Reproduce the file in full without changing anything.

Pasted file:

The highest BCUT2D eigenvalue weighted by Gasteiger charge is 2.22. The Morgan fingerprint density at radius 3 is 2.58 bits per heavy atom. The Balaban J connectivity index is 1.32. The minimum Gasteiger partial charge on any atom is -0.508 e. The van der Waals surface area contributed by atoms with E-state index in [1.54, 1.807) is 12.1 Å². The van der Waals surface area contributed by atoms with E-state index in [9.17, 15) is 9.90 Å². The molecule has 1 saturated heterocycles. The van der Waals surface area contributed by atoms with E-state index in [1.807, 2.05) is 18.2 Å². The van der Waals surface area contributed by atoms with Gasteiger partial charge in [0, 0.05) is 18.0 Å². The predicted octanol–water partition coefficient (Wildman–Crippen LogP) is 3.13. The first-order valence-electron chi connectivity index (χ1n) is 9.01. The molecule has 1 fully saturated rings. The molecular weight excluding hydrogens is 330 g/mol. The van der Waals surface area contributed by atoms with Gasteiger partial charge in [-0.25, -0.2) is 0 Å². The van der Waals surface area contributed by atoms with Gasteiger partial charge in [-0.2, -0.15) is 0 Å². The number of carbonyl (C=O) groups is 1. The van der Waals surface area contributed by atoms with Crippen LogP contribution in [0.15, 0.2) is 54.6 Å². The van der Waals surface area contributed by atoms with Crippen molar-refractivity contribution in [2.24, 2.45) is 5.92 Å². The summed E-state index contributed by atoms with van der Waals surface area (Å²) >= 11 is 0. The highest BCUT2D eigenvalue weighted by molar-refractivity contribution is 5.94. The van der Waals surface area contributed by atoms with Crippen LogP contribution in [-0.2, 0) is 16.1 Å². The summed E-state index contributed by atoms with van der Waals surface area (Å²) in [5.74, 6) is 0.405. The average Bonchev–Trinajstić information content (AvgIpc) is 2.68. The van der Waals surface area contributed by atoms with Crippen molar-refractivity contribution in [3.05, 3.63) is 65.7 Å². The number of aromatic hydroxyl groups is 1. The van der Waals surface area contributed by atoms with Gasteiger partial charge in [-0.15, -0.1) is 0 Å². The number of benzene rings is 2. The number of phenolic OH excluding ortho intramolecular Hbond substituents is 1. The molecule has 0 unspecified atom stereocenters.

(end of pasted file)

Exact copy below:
The highest BCUT2D eigenvalue weighted by Gasteiger charge is 2.22. The Morgan fingerprint density at radius 3 is 2.58 bits per heavy atom. The Balaban J connectivity index is 1.32. The minimum Gasteiger partial charge on any atom is -0.508 e. The van der Waals surface area contributed by atoms with E-state index in [1.54, 1.807) is 12.1 Å². The van der Waals surface area contributed by atoms with E-state index in [9.17, 15) is 9.90 Å². The molecule has 1 saturated heterocycles. The van der Waals surface area contributed by atoms with E-state index in [1.807, 2.05) is 18.2 Å². The van der Waals surface area contributed by atoms with Gasteiger partial charge in [0, 0.05) is 18.0 Å². The predicted octanol–water partition coefficient (Wildman–Crippen LogP) is 3.13. The first-order valence-electron chi connectivity index (χ1n) is 9.01. The molecule has 1 fully saturated rings. The molecular weight excluding hydrogens is 330 g/mol. The van der Waals surface area contributed by atoms with Gasteiger partial charge in [-0.25, -0.2) is 0 Å². The van der Waals surface area contributed by atoms with Gasteiger partial charge in [-0.2, -0.15) is 0 Å². The number of carbonyl (C=O) groups is 1. The van der Waals surface area contributed by atoms with Crippen LogP contribution in [0.15, 0.2) is 54.6 Å². The van der Waals surface area contributed by atoms with Crippen molar-refractivity contribution in [2.24, 2.45) is 5.92 Å². The summed E-state index contributed by atoms with van der Waals surface area (Å²) >= 11 is 0. The highest BCUT2D eigenvalue weighted by molar-refractivity contribution is 5.94. The van der Waals surface area contributed by atoms with Crippen LogP contribution in [-0.2, 0) is 16.1 Å². The summed E-state index contributed by atoms with van der Waals surface area (Å²) in [5.74, 6) is 0.405. The average Bonchev–Trinajstić information content (AvgIpc) is 2.68. The van der Waals surface area contributed by atoms with Crippen molar-refractivity contribution in [3.05, 3.63) is 65.7 Å². The number of aromatic hydroxyl groups is 1. The van der Waals surface area contributed by atoms with Gasteiger partial charge in [-0.15, -0.1) is 0 Å². The number of benzene rings is 2. The number of phenolic OH excluding ortho intramolecular Hbond substituents is 1. The molecule has 0 unspecified atom stereocenters.